I reasoned that there must have been telegraph hackers and sought to find them in the written history. The telegraph came first. Before hams broadcast in the ether, long before the telephone was regulated by the Federal Communications Commission, before Hermann Hollerith founded IBM, there must have developed prototypes of the things we take for granted in computing.
Originally published online 4-SEP-1990 via USENET and Fidonet. VERSION 0.75 August 26, 1990 -- A History of Early Cyberspace by firstname.lastname@example.org = MERCURY@lcc.edu (c) 1990 by Michael E. Marotta. published by The World GRID Association, P. O. Box 15062, Lansing, MI 48901 USA. You can copy this.
Consider an anti-Western Union song from the July 20, 1883 meeting of the Brotherhood of Telegraphers at Clarendon Hall, in New York City that boasted, “We've left our keys...Let Jay Gould walk the floor...The wires are full of bugs...”(1) Though the term "bug" later referred to a semi-automatic sending key, the context is clear. I had always accepted the story of Grace Hopper scotch-taping an errant fly into her log book.
Today's keyboarder suffers from carpal tunneling and a telegrapher would get a "glass arm" from too much sending.(1)
This summer  we saw Mitch Kapor and Steve Wozniak invest their money in the Electronic Frontier Foundation, in part to aid the defense of hacker Craig Neidorf. The Strike of 1883 was supported by Thomas Edison who gave $300(1) or $700(2) at Clarendon Hall.
Some similarities are too obvious. The computer, according to Carolyn Marvin, is a telegraph with a prodigious memory.(3) There is no doubt that the early electric age presaged our own. Experts defined their own status, “users” were abused with jokes about their ignorance of technology, and preposterous predictions about the complete and permanent improvement of humanity were superabundant.(3)
So where are the hackers? Thomas Edison was the foremost telegrapher, the ultimate hardware hacker, duplexing and quadriplexing messages on the same wire. Telegraphers played checkers and pursued romances, though, it is asserted, "not on company time". During the Strike of 1883, union loyalists within the company used the lines to keep members nationwide informed.(1) They used a secret code,(1) though it is obvious that an operator could send anything at all in the presence of Jay Gould, whose skills lay in other areas.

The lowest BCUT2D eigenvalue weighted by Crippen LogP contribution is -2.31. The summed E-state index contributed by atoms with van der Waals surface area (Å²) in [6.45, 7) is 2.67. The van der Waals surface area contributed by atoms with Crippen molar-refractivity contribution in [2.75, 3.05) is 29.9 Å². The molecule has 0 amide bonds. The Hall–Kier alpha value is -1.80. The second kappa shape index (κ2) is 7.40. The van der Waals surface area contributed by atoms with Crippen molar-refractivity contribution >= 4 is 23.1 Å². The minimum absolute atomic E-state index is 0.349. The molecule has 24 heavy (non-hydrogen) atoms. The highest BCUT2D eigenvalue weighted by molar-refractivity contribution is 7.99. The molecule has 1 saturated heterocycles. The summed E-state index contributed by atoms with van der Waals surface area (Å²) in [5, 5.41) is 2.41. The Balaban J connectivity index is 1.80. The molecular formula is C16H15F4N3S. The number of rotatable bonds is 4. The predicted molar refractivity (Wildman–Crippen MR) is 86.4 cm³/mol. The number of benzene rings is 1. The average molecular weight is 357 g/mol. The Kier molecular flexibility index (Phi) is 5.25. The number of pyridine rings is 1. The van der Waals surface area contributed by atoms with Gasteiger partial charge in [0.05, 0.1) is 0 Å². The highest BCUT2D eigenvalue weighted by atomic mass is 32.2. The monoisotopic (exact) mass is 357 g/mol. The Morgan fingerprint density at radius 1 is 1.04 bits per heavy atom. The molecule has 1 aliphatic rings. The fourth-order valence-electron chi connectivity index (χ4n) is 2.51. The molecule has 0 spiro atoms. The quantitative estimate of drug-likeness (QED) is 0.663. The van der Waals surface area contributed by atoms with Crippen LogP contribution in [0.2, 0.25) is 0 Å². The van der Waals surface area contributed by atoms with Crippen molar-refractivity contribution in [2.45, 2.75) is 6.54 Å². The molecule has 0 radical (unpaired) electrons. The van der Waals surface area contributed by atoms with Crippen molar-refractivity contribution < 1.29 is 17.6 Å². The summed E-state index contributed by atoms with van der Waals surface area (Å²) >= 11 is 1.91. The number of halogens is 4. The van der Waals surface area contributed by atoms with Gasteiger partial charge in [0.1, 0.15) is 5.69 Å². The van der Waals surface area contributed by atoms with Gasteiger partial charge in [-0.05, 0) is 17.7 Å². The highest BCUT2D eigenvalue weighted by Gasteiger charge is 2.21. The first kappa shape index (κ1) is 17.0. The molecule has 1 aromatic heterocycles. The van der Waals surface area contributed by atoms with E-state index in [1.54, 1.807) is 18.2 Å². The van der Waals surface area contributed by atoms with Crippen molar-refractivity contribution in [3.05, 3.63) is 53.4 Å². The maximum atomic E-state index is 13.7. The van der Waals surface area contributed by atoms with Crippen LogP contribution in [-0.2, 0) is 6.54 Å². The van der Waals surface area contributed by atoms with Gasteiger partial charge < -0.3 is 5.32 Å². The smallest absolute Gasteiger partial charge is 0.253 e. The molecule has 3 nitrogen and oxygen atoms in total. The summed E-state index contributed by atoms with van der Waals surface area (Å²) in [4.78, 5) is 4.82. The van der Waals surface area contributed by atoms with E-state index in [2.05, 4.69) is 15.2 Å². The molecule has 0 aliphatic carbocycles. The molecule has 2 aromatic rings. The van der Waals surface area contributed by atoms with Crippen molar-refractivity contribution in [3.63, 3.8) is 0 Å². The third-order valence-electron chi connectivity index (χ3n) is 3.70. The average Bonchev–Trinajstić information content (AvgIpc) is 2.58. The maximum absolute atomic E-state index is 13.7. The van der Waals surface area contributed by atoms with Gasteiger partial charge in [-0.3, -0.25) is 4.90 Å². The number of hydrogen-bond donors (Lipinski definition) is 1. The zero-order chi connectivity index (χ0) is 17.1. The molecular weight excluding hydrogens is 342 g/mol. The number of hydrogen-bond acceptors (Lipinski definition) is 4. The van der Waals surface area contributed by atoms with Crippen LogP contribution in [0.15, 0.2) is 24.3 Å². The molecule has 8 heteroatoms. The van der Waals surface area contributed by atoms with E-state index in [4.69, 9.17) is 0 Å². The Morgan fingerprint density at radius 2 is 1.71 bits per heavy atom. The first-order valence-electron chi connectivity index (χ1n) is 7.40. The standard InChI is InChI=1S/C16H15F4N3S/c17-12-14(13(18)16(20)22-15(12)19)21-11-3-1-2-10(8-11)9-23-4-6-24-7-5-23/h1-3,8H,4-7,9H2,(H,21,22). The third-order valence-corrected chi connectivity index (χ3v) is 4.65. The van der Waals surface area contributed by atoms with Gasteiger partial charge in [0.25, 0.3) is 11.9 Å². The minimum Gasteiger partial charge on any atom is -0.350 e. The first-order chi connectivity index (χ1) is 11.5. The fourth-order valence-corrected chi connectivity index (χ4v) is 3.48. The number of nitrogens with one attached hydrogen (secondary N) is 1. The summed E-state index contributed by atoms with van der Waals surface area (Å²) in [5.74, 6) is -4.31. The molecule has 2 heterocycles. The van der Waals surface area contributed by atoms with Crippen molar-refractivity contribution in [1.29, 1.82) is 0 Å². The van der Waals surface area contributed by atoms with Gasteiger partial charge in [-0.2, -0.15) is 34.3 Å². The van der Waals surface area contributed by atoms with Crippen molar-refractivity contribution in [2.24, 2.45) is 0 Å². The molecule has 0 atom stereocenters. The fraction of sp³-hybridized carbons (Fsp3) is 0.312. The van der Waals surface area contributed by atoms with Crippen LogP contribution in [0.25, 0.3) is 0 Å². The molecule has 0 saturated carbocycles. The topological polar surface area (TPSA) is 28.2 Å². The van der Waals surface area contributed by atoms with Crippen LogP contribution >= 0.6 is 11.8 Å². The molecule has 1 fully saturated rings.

(1) The Telegraphers: Their Craft and Union,Vidkunn Ulriksson, Public Affairs Press, 1953.
(2) The American Telegrapher: A social history, 1860 - 1900, Edwin Gabler, Rutgers University Press, 1988.
(3) When Old Technologies Were New, Carolyn Marvin, Oxford University Press, 1988.
- "Of all the marvelous achievements of modern science, the Electric Telegraph is transcendentally the greatest and most serviceable to mankind. It is a perpetual miracle, which no familiarity can render commonplace. This character it deserves from the nature of the agent employed and the end subserved. For what is the end to be accomplished, but the most spiritual ever possible? Not the modification or transportation of matter, but the transmission of thought. To effect this an agent is employed so subtle in its nature that it may more properly be called a spiritual rather than a material force." -- Charles F. Briggs and Augustus Maverick The Story of the Telegraph and a History of the Great Transatlantic Cable, Rudd & Carleton. New York: 1858.
- "Redeeming Charles Babbage's Mechanical Computer" by Doron D. Swade, Scientific American, February 1993. (A successful effort to build a working, three-ton Babbage calculating engine suggests that history has misjudged the pioneer of automatic computing.)
- "The Electric Telegraph" a poem, anonymous. from Chamber's Papers For the People. Long. The chorus is "Sing who will of the Orphean lyre/Ours the wonder-working wire." And much more of the same on this and other topics. (Telephones for the poor... do wireless transmissions harm operators... does use of the telephone cause deafness in the left ear...)